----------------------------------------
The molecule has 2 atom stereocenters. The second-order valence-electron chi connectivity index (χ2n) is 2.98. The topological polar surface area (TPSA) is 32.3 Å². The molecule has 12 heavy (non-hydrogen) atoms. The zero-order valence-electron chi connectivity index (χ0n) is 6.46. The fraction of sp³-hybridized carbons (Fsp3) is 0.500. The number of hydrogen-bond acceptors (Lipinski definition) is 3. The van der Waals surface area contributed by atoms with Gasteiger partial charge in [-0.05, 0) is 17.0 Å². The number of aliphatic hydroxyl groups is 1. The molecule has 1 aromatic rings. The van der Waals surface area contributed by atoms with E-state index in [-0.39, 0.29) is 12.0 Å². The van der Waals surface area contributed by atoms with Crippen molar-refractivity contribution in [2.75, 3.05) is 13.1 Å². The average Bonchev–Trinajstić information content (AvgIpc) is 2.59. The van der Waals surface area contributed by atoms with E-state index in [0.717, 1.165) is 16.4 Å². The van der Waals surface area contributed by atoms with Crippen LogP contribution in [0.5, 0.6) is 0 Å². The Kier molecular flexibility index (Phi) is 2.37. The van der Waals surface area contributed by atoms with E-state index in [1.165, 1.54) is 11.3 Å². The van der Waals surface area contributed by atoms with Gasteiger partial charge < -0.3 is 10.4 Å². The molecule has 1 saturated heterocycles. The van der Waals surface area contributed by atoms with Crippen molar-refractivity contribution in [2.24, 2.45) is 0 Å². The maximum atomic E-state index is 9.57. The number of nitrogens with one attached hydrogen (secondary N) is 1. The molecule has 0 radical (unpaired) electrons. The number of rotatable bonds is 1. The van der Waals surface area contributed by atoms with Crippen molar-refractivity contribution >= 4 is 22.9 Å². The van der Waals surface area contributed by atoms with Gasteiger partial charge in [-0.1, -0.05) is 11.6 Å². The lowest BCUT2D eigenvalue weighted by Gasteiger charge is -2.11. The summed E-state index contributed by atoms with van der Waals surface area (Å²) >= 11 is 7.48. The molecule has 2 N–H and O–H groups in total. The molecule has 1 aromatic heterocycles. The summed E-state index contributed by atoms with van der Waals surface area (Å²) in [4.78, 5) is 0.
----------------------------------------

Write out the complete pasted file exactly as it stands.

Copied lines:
The molecule has 2 atom stereocenters. The second-order valence-electron chi connectivity index (χ2n) is 2.98. The topological polar surface area (TPSA) is 32.3 Å². The molecule has 12 heavy (non-hydrogen) atoms. The zero-order valence-electron chi connectivity index (χ0n) is 6.46. The fraction of sp³-hybridized carbons (Fsp3) is 0.500. The number of hydrogen-bond acceptors (Lipinski definition) is 3. The van der Waals surface area contributed by atoms with Gasteiger partial charge in [-0.05, 0) is 17.0 Å². The number of aliphatic hydroxyl groups is 1. The molecule has 1 aromatic rings. The van der Waals surface area contributed by atoms with E-state index in [-0.39, 0.29) is 12.0 Å². The van der Waals surface area contributed by atoms with Crippen molar-refractivity contribution in [2.75, 3.05) is 13.1 Å². The average Bonchev–Trinajstić information content (AvgIpc) is 2.59. The van der Waals surface area contributed by atoms with E-state index in [0.717, 1.165) is 16.4 Å². The van der Waals surface area contributed by atoms with Crippen LogP contribution in [0.5, 0.6) is 0 Å². The Kier molecular flexibility index (Phi) is 2.37. The van der Waals surface area contributed by atoms with E-state index in [1.165, 1.54) is 11.3 Å². The van der Waals surface area contributed by atoms with Gasteiger partial charge < -0.3 is 10.4 Å². The molecule has 1 saturated heterocycles. The van der Waals surface area contributed by atoms with Crippen molar-refractivity contribution in [2.24, 2.45) is 0 Å². The maximum atomic E-state index is 9.57. The number of nitrogens with one attached hydrogen (secondary N) is 1. The molecule has 0 radical (unpaired) electrons. The number of rotatable bonds is 1. The van der Waals surface area contributed by atoms with Crippen molar-refractivity contribution >= 4 is 22.9 Å². The van der Waals surface area contributed by atoms with Gasteiger partial charge in [-0.1, -0.05) is 11.6 Å². The lowest BCUT2D eigenvalue weighted by Gasteiger charge is -2.11. The summed E-state index contributed by atoms with van der Waals surface area (Å²) >= 11 is 7.48. The molecule has 2 N–H and O–H groups in total. The molecule has 1 aromatic heterocycles. The summed E-state index contributed by atoms with van der Waals surface area (Å²) in [4.78, 5) is 0.